9. What places do you look forward to visiting most?
I tend to get more excited about the passages (between places) than about the places themselves. I think that is rather unusual; for many sailors the boat is the means of visiting cool places more than a means of crossing an ocean. But I find the Panama Canal intriguing, and the idea that we will cross from one ocean to another via a man-made “ditch” definitely has my interest. The Galapagos Islands are high on my list, due to their abundant and varied wildlife. French Polynesia is up there due to its classically beautiful, romantic allure. Australia has always seemed like a cool place. I’ve been there, but only on a business trip, so I saw the sights of Sydney only.

10. Is the saying, “Red sky at night, sailor’s delight; red sky in morning, sailors take warning” true?
Hmm. It is true enough that the saying sticks around and sailors notice the red skies. But like most weather predictions, it is often wrong. At sea we get weather forecasts via the SSB (single sideband) radio, along with our email (that I’m using now to send these answers to Hallie, so she can post them. The forecasts include both a textual description of the general weather patterns, and charts that show the predicted wind direction and strength. These, too, are often wrong, but they are probably more useful than relying on sayings.

THANKS for the thoughtful questions! Keep them coming!

Answers to some Questions from Team Rock…

Here are answers to some questions sent to me by Team Rock, seventh graders at Lewiston, Maine Middle School:

1. So many problems with the boat; why not sell it and get a new one?
Several reasons…The first is cost. We bought a 15 year old boat because that’s what we could afford. A new boat of a similar type would cost 2 to 3 times as much, and be beyond our means. Also, remember that we thought we had taken care of our major problems last summer. By the time we discovered that was not the case, it was too late to switch boats even if we could afford to do so. It takes time to equip a boat with all the right gear, and “get to know it.”

2. Have an of the boats had a lot of problems?
As far as I know, the other boats have not had the kinds of problems that we have. (But we haven’t spoken with the boats coming from Martinique yet. They will rendezvous with us in the San Blas Islands off of Panama.) The boat “Gusto,” also from Maine, had problems with their electronics, possibly due to a lightning strike. They turned back to Key West for repairs. We’re hoping to see them restarted soon, but according to the daily position report we get over the radio, they are still in port. One boat had to withdraw due to health concerns. One boat is indefinitely delayed due to crew problems. Another is indefinitely delayed due to a shortage of money. So there are many kinds of problems that can arise. Ours appear to be manageable (though we were in doubt about that for a while!).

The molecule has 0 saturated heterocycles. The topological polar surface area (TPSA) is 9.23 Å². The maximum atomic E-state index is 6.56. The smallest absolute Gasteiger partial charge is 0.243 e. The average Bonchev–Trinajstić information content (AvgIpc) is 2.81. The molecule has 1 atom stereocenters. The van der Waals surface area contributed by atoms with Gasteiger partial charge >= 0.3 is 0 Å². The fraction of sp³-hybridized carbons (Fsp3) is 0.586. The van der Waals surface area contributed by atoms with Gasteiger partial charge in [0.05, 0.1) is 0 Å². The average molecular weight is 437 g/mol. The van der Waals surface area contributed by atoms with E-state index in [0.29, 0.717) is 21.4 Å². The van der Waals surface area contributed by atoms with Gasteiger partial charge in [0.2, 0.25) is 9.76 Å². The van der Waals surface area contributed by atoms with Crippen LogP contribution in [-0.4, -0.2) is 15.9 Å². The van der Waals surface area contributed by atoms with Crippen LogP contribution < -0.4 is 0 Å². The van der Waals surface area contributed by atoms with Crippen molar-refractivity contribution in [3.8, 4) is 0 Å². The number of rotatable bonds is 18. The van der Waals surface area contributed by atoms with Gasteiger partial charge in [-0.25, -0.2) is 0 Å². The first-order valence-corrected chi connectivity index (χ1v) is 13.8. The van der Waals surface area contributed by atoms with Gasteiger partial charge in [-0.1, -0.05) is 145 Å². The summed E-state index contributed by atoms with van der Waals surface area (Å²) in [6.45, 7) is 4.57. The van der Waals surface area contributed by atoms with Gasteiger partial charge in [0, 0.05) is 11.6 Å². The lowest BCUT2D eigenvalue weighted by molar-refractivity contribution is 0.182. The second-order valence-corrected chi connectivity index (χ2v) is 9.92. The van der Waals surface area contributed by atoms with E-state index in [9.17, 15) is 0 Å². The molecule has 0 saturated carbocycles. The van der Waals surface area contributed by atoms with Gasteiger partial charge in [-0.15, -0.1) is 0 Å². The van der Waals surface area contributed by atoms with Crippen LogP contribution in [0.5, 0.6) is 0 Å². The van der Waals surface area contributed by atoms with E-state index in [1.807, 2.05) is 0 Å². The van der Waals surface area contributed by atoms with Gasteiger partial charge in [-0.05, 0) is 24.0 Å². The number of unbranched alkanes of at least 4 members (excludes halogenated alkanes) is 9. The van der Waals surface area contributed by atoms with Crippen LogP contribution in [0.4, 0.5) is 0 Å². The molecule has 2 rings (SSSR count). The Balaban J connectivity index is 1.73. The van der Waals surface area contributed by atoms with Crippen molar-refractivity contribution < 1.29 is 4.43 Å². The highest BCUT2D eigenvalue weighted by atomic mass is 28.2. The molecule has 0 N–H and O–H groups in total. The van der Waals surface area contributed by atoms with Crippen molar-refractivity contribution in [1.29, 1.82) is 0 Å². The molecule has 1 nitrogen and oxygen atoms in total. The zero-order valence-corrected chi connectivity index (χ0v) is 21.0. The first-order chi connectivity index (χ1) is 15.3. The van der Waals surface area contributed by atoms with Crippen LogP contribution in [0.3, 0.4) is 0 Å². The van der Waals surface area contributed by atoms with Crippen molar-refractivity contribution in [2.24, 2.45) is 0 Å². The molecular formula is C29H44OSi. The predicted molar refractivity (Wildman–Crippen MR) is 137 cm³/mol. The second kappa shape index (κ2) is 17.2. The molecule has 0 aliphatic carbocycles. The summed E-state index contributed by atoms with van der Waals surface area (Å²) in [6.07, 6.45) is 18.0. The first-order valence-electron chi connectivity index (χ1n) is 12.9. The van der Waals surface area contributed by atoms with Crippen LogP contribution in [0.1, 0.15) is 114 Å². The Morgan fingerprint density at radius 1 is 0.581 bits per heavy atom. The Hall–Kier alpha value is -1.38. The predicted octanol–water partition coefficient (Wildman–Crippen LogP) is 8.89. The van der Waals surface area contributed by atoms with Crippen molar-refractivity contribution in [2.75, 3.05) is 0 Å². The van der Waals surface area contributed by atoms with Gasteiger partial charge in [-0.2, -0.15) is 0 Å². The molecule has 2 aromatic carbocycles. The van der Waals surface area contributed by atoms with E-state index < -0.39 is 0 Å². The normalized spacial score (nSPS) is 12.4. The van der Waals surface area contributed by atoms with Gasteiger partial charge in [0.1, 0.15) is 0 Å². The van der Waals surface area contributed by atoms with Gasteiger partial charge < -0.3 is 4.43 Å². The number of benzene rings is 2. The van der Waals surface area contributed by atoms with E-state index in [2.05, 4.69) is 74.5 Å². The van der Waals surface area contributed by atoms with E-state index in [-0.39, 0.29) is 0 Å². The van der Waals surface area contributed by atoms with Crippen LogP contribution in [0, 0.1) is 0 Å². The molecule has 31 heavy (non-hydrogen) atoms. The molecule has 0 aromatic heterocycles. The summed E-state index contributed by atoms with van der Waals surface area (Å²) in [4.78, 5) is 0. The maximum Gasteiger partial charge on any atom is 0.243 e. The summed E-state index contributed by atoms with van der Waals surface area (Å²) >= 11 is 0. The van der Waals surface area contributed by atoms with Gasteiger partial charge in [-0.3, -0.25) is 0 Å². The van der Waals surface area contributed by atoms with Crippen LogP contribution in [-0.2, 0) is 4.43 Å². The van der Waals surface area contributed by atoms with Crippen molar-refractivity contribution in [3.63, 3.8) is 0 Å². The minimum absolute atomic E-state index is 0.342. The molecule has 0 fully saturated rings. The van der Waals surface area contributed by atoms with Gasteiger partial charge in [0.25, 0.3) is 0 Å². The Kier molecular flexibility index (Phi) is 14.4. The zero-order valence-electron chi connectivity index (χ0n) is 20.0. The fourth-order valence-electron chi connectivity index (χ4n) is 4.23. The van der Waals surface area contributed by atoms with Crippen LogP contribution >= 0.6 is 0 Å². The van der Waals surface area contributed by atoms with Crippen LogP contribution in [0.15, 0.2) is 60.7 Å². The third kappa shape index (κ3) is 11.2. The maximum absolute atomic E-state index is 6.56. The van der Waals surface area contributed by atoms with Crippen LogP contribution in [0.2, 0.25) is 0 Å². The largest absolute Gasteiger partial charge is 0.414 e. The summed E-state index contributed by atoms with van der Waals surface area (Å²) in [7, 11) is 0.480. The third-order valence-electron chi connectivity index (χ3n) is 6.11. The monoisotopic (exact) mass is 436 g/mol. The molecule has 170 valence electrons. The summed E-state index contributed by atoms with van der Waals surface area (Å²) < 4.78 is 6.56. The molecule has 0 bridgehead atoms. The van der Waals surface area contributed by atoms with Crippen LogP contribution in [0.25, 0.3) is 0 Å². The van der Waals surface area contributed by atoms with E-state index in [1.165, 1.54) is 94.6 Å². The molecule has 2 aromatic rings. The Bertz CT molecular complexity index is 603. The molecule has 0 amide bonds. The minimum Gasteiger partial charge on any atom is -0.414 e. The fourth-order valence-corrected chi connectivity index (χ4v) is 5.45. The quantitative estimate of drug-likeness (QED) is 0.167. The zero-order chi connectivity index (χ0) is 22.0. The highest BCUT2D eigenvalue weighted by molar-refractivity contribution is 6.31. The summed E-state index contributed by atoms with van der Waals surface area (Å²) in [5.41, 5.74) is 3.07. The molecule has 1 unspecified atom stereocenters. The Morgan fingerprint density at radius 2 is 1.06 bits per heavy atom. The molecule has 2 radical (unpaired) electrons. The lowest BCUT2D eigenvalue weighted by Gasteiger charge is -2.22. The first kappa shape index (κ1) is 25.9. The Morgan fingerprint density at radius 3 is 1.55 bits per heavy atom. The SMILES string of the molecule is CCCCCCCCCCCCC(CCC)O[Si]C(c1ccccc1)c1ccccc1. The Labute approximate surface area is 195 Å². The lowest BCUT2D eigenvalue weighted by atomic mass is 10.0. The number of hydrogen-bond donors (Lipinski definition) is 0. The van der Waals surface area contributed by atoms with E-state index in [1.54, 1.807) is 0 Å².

3. What kind of weather are you expecting on the 800 mile tour?
This is a major topic of conversation on board right now. When we cleared the western tip of Cuba, we thought that we would be able to sail a direct course to San Blas. The winds along the way commonly blow from the northeast, but we’ve had southeast winds. As you probably know, a sailboat cannot sail much closer to the wind than 45 degrees. Catamarans, ours included, cannot even sail that close unless the water is smooth. We’ve been doing a lot of bouncing around, sometimes with spray blowing over the bows, and we’re feeling pretty uncomfortable. Not much desire to cook, or eat. We’re hoping for a wind shift soon. Wind aside, it is mostly sunny and warm.

4. How far away from you will other boats be at any given time?
The three boats ahead of us that left from Key West have been staying close together — probably within sight of each other. But we are 400 miles behind them. We saw one sailboat as we rounded Cuba; it was headed west to Mexico. We’ve seen perhaps a dozen ships since we left Cuba. We have to pay attention to them — where they are and where they are headed, so we can be sure to avoid them. Once we catch up with the other boats, I expect we will commonly be within a few miles of one or more, except for the long ocean passages, where the boats will likely spread apart.

5. Did you go through the Bermuda Triangle?
Nope. Maybe on the way home…

See next post for answers to questions 6-10!